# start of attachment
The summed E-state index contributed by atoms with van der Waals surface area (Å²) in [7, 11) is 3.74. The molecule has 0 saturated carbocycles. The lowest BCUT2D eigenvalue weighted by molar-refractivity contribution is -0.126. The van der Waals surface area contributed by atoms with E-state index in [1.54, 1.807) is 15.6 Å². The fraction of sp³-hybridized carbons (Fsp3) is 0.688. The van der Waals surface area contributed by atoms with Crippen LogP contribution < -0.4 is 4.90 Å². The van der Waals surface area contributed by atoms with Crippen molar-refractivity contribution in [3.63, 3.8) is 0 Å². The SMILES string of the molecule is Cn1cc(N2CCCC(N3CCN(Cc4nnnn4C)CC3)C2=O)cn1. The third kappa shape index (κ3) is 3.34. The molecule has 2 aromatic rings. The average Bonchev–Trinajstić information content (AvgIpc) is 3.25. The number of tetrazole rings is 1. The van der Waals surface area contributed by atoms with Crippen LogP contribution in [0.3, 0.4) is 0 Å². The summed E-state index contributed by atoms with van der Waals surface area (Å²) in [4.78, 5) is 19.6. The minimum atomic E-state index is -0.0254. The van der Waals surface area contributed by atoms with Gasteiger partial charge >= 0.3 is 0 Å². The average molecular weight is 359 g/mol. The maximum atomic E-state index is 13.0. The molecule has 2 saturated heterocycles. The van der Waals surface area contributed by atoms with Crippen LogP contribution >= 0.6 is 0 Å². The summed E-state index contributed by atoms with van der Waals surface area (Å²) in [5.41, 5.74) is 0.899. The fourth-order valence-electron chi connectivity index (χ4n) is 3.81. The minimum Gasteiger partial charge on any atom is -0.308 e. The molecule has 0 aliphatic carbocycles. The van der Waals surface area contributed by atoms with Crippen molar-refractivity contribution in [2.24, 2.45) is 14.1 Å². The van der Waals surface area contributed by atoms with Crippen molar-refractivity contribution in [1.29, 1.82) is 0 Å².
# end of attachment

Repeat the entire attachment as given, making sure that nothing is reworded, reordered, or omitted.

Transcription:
The summed E-state index contributed by atoms with van der Waals surface area (Å²) in [7, 11) is 3.74. The molecule has 0 saturated carbocycles. The lowest BCUT2D eigenvalue weighted by molar-refractivity contribution is -0.126. The van der Waals surface area contributed by atoms with E-state index in [1.54, 1.807) is 15.6 Å². The fraction of sp³-hybridized carbons (Fsp3) is 0.688. The van der Waals surface area contributed by atoms with Crippen LogP contribution < -0.4 is 4.90 Å². The van der Waals surface area contributed by atoms with Crippen molar-refractivity contribution in [3.63, 3.8) is 0 Å². The SMILES string of the molecule is Cn1cc(N2CCCC(N3CCN(Cc4nnnn4C)CC3)C2=O)cn1. The third kappa shape index (κ3) is 3.34. The molecule has 2 aromatic rings. The average Bonchev–Trinajstić information content (AvgIpc) is 3.25. The number of tetrazole rings is 1. The van der Waals surface area contributed by atoms with Crippen LogP contribution in [0.3, 0.4) is 0 Å². The summed E-state index contributed by atoms with van der Waals surface area (Å²) in [4.78, 5) is 19.6. The minimum atomic E-state index is -0.0254. The van der Waals surface area contributed by atoms with Gasteiger partial charge >= 0.3 is 0 Å². The average molecular weight is 359 g/mol. The maximum atomic E-state index is 13.0. The molecule has 2 saturated heterocycles. The van der Waals surface area contributed by atoms with Crippen LogP contribution >= 0.6 is 0 Å². The summed E-state index contributed by atoms with van der Waals surface area (Å²) in [5.41, 5.74) is 0.899. The fourth-order valence-electron chi connectivity index (χ4n) is 3.81. The minimum Gasteiger partial charge on any atom is -0.308 e. The molecule has 0 aliphatic carbocycles. The van der Waals surface area contributed by atoms with Crippen molar-refractivity contribution in [2.24, 2.45) is 14.1 Å². The van der Waals surface area contributed by atoms with Crippen molar-refractivity contribution in [1.29, 1.82) is 0 Å².